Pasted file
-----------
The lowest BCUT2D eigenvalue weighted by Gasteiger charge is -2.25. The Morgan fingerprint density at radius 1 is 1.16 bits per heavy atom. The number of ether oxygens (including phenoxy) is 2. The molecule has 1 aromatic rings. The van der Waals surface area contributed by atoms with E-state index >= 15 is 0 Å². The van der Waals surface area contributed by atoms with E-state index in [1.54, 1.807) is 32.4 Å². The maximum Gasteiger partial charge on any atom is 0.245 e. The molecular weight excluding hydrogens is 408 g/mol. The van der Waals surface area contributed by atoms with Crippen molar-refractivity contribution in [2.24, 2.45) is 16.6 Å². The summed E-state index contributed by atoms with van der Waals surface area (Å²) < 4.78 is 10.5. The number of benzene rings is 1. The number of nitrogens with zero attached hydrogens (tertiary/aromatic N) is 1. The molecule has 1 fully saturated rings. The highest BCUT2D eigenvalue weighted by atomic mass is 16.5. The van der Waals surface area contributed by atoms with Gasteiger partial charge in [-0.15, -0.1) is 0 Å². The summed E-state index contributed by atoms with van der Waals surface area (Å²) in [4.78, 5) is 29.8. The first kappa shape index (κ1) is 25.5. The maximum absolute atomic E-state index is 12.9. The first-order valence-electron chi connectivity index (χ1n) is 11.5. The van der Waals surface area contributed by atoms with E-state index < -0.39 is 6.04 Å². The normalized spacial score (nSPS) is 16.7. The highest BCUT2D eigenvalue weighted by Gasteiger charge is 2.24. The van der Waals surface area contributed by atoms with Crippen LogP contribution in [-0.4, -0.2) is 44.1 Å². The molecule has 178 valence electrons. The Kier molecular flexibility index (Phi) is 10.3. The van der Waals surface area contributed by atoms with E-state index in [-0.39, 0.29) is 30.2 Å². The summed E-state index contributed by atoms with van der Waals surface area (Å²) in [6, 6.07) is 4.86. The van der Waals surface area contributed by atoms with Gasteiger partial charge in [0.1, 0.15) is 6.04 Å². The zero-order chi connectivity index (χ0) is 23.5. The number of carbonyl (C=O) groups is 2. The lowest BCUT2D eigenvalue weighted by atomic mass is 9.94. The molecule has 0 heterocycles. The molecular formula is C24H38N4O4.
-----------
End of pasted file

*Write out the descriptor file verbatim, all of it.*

The lowest BCUT2D eigenvalue weighted by Gasteiger charge is -2.25. The Morgan fingerprint density at radius 1 is 1.16 bits per heavy atom. The number of ether oxygens (including phenoxy) is 2. The molecule has 1 aromatic rings. The van der Waals surface area contributed by atoms with E-state index >= 15 is 0 Å². The van der Waals surface area contributed by atoms with E-state index in [1.54, 1.807) is 32.4 Å². The maximum Gasteiger partial charge on any atom is 0.245 e. The molecular weight excluding hydrogens is 408 g/mol. The van der Waals surface area contributed by atoms with Crippen molar-refractivity contribution in [2.24, 2.45) is 16.6 Å². The summed E-state index contributed by atoms with van der Waals surface area (Å²) < 4.78 is 10.5. The number of benzene rings is 1. The number of nitrogens with zero attached hydrogens (tertiary/aromatic N) is 1. The molecule has 1 fully saturated rings. The highest BCUT2D eigenvalue weighted by atomic mass is 16.5. The van der Waals surface area contributed by atoms with Gasteiger partial charge in [-0.15, -0.1) is 0 Å². The summed E-state index contributed by atoms with van der Waals surface area (Å²) in [4.78, 5) is 29.8. The first kappa shape index (κ1) is 25.5. The maximum absolute atomic E-state index is 12.9. The first-order valence-electron chi connectivity index (χ1n) is 11.5. The van der Waals surface area contributed by atoms with E-state index < -0.39 is 6.04 Å². The normalized spacial score (nSPS) is 16.7. The highest BCUT2D eigenvalue weighted by Gasteiger charge is 2.24. The van der Waals surface area contributed by atoms with Crippen LogP contribution in [-0.4, -0.2) is 44.1 Å². The molecule has 178 valence electrons. The Kier molecular flexibility index (Phi) is 10.3. The van der Waals surface area contributed by atoms with E-state index in [-0.39, 0.29) is 30.2 Å². The summed E-state index contributed by atoms with van der Waals surface area (Å²) in [6, 6.07) is 4.86. The van der Waals surface area contributed by atoms with Gasteiger partial charge in [0.1, 0.15) is 6.04 Å². The zero-order chi connectivity index (χ0) is 23.5. The number of carbonyl (C=O) groups is 2. The lowest BCUT2D eigenvalue weighted by atomic mass is 9.94. The molecule has 0 heterocycles. The molecular formula is C24H38N4O4.